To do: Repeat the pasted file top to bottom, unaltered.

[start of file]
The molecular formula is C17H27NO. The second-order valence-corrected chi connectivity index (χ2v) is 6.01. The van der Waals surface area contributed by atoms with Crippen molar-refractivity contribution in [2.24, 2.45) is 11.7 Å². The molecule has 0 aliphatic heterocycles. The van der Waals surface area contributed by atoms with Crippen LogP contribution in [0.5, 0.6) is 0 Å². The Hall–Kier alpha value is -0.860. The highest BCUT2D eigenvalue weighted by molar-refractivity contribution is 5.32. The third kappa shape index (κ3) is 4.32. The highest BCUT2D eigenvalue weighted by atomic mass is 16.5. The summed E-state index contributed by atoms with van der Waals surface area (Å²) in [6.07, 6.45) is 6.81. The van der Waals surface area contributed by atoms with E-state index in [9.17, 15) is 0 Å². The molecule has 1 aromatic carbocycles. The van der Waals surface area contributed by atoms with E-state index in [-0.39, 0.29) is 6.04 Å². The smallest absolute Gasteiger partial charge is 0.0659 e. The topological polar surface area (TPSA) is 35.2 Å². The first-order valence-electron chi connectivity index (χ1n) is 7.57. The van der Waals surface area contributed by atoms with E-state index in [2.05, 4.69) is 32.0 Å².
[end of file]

The molecular formula is C17H27NO. The second-order valence-corrected chi connectivity index (χ2v) is 6.01. The van der Waals surface area contributed by atoms with Crippen molar-refractivity contribution in [2.24, 2.45) is 11.7 Å². The molecule has 0 aliphatic heterocycles. The van der Waals surface area contributed by atoms with Crippen LogP contribution in [0.5, 0.6) is 0 Å². The Hall–Kier alpha value is -0.860. The highest BCUT2D eigenvalue weighted by molar-refractivity contribution is 5.32. The third kappa shape index (κ3) is 4.32. The highest BCUT2D eigenvalue weighted by atomic mass is 16.5. The summed E-state index contributed by atoms with van der Waals surface area (Å²) in [6.07, 6.45) is 6.81. The van der Waals surface area contributed by atoms with E-state index in [9.17, 15) is 0 Å². The molecule has 1 aromatic carbocycles. The van der Waals surface area contributed by atoms with E-state index in [-0.39, 0.29) is 6.04 Å². The smallest absolute Gasteiger partial charge is 0.0659 e. The topological polar surface area (TPSA) is 35.2 Å². The first-order valence-electron chi connectivity index (χ1n) is 7.57. The van der Waals surface area contributed by atoms with E-state index in [2.05, 4.69) is 32.0 Å².